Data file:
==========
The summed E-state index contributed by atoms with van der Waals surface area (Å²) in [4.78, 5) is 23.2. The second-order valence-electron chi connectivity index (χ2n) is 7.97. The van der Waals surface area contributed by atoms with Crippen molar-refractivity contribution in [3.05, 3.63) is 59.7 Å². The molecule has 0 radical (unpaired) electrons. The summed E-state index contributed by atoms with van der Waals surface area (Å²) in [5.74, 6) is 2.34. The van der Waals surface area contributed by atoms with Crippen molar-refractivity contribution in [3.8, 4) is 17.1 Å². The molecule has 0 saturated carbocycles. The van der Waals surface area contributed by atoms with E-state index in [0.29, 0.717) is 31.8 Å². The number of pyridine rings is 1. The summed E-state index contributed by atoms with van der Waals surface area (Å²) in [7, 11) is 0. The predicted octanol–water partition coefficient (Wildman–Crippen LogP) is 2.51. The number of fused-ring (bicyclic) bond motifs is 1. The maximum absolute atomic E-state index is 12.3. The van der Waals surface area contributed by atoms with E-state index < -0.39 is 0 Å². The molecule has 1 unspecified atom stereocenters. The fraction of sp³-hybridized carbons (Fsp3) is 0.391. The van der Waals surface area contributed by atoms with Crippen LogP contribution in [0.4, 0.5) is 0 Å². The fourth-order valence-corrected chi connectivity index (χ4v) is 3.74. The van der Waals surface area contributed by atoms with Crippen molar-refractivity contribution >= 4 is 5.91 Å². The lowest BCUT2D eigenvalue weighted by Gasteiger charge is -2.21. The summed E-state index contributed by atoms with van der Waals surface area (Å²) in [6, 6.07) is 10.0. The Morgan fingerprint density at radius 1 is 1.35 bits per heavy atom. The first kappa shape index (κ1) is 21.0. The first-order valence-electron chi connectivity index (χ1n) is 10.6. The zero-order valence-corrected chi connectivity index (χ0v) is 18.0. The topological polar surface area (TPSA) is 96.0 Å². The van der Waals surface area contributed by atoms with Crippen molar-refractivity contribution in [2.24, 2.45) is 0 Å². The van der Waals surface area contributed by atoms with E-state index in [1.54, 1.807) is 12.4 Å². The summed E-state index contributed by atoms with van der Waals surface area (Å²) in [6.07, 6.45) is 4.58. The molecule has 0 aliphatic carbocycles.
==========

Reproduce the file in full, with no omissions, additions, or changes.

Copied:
The summed E-state index contributed by atoms with van der Waals surface area (Å²) in [4.78, 5) is 23.2. The second-order valence-electron chi connectivity index (χ2n) is 7.97. The van der Waals surface area contributed by atoms with Crippen molar-refractivity contribution in [3.05, 3.63) is 59.7 Å². The molecule has 0 radical (unpaired) electrons. The summed E-state index contributed by atoms with van der Waals surface area (Å²) in [5.74, 6) is 2.34. The van der Waals surface area contributed by atoms with Crippen molar-refractivity contribution in [3.8, 4) is 17.1 Å². The molecule has 0 saturated carbocycles. The van der Waals surface area contributed by atoms with E-state index in [0.29, 0.717) is 31.8 Å². The number of pyridine rings is 1. The summed E-state index contributed by atoms with van der Waals surface area (Å²) in [7, 11) is 0. The predicted octanol–water partition coefficient (Wildman–Crippen LogP) is 2.51. The number of fused-ring (bicyclic) bond motifs is 1. The maximum absolute atomic E-state index is 12.3. The van der Waals surface area contributed by atoms with E-state index < -0.39 is 0 Å². The molecule has 1 unspecified atom stereocenters. The fraction of sp³-hybridized carbons (Fsp3) is 0.391. The van der Waals surface area contributed by atoms with Crippen LogP contribution in [0.4, 0.5) is 0 Å². The fourth-order valence-corrected chi connectivity index (χ4v) is 3.74. The van der Waals surface area contributed by atoms with Crippen molar-refractivity contribution >= 4 is 5.91 Å². The lowest BCUT2D eigenvalue weighted by Gasteiger charge is -2.21. The summed E-state index contributed by atoms with van der Waals surface area (Å²) in [6, 6.07) is 10.0. The Morgan fingerprint density at radius 1 is 1.35 bits per heavy atom. The first kappa shape index (κ1) is 21.0. The first-order valence-electron chi connectivity index (χ1n) is 10.6. The zero-order valence-corrected chi connectivity index (χ0v) is 18.0. The topological polar surface area (TPSA) is 96.0 Å². The van der Waals surface area contributed by atoms with Crippen molar-refractivity contribution in [2.24, 2.45) is 0 Å². The van der Waals surface area contributed by atoms with E-state index in [1.54, 1.807) is 12.4 Å². The summed E-state index contributed by atoms with van der Waals surface area (Å²) in [6.07, 6.45) is 4.58. The molecule has 0 aliphatic carbocycles.